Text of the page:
Skip to content

Latest Stories

Top Stories

Montana ends same-day registration, tightens voter ID requirement

Greg Gianforte

GOP Gov. Greg Gianforte approved eliminating same-day voter registration in Montana after it had been used for 15 years.

William Campbell-Corbis/Getty Images

Gov. Greg Gianforte has signed legislation ending Montana's long-standing same-day voter registration practice, while also imposing stricter voter ID requirements.

The Republican governor approved the two restrictive voting measures on Monday, after the GOP-majority Legislature passed the bills largely along party lines last month.

This makes Montana the latest state to roll back voting access following the 2020 election. Republican lawmakers across the country have been pushing for stricter election rules that they say will protect against voter fraud — despite no evidence of widespread wrongdoing. At the same time, Democrats have been advocating for expanding access to the ballot box.

Since 2006, Montana has allowed eligible voters to register and cast a ballot on Election Day. (Twenty other states, plus Washington, D.C., allow for same-day registration.) But now, under this new law, Montanans will have until noon the day before an election to register to vote.

The second bill requires voters to show certain identification before casting a ballot. Acceptable forms of photo ID include a Montana driver's license, government-issued photo ID, passport, military ID, tribal ID or state-issued concealed carry weapons permit. Voters could also provide the last four digits of their Social Security number.

Students can use their school-issued photo IDs to vote as long as they also provide a secondary piece of identification like a bank statement, utility bill, paycheck or another document that shows their name and current address.

Sign up for The Fulcrum newsletter

Republican Secretary of State Christi Jacobsen specifically requested the Legislature make these voting changes. She said requiring voter ID and implementing voter registration deadlines were "best practices in protecting the integrity of elections."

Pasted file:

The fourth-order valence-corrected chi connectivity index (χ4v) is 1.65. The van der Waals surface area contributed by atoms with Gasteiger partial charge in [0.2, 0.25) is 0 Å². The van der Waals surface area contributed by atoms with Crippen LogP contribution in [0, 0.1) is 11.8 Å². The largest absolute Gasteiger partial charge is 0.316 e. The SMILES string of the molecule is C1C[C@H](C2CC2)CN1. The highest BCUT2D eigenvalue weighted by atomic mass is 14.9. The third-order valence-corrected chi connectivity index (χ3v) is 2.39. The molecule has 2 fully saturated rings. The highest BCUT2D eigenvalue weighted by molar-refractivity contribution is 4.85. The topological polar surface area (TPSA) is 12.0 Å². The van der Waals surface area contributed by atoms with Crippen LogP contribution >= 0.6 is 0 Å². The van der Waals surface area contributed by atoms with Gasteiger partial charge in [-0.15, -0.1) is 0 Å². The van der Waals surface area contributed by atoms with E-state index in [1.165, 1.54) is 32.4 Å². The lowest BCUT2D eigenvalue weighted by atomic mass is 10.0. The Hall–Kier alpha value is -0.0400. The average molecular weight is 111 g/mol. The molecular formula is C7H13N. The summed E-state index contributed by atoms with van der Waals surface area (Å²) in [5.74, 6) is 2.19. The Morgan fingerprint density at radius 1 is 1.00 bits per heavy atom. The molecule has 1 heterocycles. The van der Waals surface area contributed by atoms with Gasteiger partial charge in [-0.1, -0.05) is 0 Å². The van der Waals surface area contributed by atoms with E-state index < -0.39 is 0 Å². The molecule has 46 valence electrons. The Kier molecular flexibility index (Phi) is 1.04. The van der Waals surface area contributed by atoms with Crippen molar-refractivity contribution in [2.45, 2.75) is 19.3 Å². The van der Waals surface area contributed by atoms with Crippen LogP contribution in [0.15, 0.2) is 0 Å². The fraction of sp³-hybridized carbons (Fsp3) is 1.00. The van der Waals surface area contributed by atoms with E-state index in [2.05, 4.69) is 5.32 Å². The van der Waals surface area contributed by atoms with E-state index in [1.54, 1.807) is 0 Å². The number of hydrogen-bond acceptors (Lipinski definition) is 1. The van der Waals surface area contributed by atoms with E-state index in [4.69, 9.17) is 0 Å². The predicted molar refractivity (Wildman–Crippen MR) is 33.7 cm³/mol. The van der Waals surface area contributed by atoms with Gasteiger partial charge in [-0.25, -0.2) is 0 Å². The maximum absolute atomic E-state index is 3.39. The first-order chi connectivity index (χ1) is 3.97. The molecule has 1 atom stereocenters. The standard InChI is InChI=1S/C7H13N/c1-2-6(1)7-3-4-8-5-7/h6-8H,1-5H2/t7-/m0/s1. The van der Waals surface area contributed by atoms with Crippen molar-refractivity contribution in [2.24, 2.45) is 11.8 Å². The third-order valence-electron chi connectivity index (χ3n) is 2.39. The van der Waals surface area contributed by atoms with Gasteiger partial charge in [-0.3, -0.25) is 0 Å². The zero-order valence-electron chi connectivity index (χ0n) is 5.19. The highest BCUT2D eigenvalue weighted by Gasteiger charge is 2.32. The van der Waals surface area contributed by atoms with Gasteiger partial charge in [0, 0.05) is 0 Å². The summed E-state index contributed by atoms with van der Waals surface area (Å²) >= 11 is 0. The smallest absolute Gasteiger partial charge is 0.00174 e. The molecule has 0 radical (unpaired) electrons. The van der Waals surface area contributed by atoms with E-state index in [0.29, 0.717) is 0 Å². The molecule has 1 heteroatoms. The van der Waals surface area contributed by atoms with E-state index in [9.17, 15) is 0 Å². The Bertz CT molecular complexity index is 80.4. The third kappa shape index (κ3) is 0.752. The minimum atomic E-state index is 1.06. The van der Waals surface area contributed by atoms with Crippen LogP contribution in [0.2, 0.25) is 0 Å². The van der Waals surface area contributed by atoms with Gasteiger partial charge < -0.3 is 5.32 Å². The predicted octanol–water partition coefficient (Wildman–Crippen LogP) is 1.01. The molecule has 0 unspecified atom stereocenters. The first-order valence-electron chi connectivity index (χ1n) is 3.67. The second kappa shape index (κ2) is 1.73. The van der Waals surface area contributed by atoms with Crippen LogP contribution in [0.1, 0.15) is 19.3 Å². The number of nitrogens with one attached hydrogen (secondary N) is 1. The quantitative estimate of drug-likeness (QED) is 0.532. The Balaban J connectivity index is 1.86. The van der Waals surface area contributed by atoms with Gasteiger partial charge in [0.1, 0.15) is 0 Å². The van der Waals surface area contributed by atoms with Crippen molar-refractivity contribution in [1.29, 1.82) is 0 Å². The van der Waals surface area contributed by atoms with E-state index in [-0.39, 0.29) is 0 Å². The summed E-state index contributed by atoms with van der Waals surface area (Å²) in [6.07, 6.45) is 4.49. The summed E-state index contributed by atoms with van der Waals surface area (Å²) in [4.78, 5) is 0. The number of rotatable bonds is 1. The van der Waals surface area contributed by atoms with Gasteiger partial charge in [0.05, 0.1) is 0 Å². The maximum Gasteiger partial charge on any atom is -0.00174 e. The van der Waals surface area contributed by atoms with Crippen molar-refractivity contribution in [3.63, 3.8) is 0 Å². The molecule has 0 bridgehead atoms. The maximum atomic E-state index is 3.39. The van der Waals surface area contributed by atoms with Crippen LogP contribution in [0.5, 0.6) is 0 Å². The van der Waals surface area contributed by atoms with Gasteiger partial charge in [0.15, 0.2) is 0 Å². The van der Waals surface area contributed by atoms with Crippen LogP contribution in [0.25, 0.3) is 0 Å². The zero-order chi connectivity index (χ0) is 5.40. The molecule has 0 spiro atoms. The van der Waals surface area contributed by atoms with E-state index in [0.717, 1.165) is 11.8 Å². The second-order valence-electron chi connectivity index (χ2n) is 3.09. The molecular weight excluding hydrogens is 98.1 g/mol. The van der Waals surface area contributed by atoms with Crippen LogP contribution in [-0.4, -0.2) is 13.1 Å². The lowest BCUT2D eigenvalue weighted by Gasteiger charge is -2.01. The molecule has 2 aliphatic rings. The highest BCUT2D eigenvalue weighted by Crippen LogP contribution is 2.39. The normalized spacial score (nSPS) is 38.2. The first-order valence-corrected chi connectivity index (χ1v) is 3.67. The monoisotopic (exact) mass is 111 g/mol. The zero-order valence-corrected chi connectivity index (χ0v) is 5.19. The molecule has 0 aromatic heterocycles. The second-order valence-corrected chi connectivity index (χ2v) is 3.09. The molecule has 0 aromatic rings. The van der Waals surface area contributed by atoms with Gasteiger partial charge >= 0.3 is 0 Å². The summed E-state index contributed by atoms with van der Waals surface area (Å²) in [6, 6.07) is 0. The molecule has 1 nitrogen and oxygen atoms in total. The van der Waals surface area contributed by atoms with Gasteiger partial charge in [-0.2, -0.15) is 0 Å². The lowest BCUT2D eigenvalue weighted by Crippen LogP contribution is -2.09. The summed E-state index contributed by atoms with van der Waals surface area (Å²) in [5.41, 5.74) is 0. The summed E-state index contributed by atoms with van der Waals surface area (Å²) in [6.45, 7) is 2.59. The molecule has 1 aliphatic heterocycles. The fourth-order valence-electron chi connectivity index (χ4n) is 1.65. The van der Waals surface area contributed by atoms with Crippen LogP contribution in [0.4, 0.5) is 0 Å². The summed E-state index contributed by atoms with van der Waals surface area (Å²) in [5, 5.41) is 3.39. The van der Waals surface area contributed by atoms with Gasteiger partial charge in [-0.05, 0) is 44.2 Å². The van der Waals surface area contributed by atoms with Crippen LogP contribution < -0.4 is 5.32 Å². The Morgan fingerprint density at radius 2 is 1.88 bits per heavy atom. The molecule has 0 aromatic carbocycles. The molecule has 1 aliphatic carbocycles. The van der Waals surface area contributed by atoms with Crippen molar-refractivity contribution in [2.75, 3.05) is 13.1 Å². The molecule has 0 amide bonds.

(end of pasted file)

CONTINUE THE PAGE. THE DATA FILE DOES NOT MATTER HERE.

"Montana has a long history of secure, transparent elections, setting a standard for the nation," Gianforte said in announcing his approval of the bills. "These new laws will help ensure the continued integrity of Montana's elections for years to come."

But voting rights advocates lambasted the new laws as unnecessary barriers to the ballot box. They said the photo ID requirement in particular would impose a financial burden on low-income Montanans and others without government-issued IDs.

It's possible voting rights groups could mount a legal challenge to the new laws, or try to undo them through a ballot initiative.

Read More

Robert F. Kennedy Jr.

Voters should be able to take the measure of Robert F. Kennedy Jr., since he is poised to win millions of votes in November.

Andrew Lichtenstein/Getty Images

Kennedy should have been in the debate – and states need ranked voting

Richie is co-founder and senior advisor of FairVote.

CNN’s presidential debate coincided with a fresh batch of swing-state snapshots that make one thing perfectly clear: Robert F. Kennedy Jr. may be a longshot to be our 47th president and faces his own controversies, yet the 10 percent he’s often achieving in Arizona, Michigan, Nevada and other battlegrounds could easily tilt the presidency.

Why did CNN keep him out with impossible-to-meet requirements? The performances, mistruths and misstatements by Joe Biden and Donald Trump would have shocked Abraham Lincoln and Stephen Douglas, who managed to debate seven times without any discussion of golf handicaps — a subject better fit for a “Grumpy Old Men” outtake than one of the year’s two scheduled debates.

Keep ReadingShow less
Bar graph of shopping carts
Andriy Onufriyenko/Getty Images

Have prices increased 40 percent to 50 percent since Trump left office?

This fact brief was originally published by Wisconsin Watch. Read the original here. Fact briefs are published by newsrooms in the Gigafact network, and republished by The Fulcrum. Visit Gigafact to learn more.

Have prices increased 40 percent to 50 percent since Trump left office?


Cumulative inflation since former President Donald Trump left office in January 2021 through May 2024 was 20.1 percent according to data from the Federal Reserve’s Consumer Price Index for All Urban Consumers, or CPI-U.

Trump told a crowd on June 18 in Racine, Wis., that "real inflation" is more than twice that.

Keep ReadingShow less
Tracy Chapman and Luke Combs on stage
Tracy Chapman and Luke Combs perform "Fast Car" at the Grammys.
Kevin Mazur/Getty Images for The Recording Academy

Luke Combs, politics and healing our nation's divide

Nevins is co-publisher of The Fulcrum and co-founder and board chairman of the Bridge Alliance Education Fund.

It’s been a year and a half since I wrote about “The Great Divide,” Luke Combs' song written by Naomi Judd, Paul Overstreet and John Barlow Jarvis. I was moved by the tremendous response I received, and that article is still one of The Fulcrum’s most-read posts.

The lyrics are as powerful today as they were in November 2023:

Keep ReadingShow less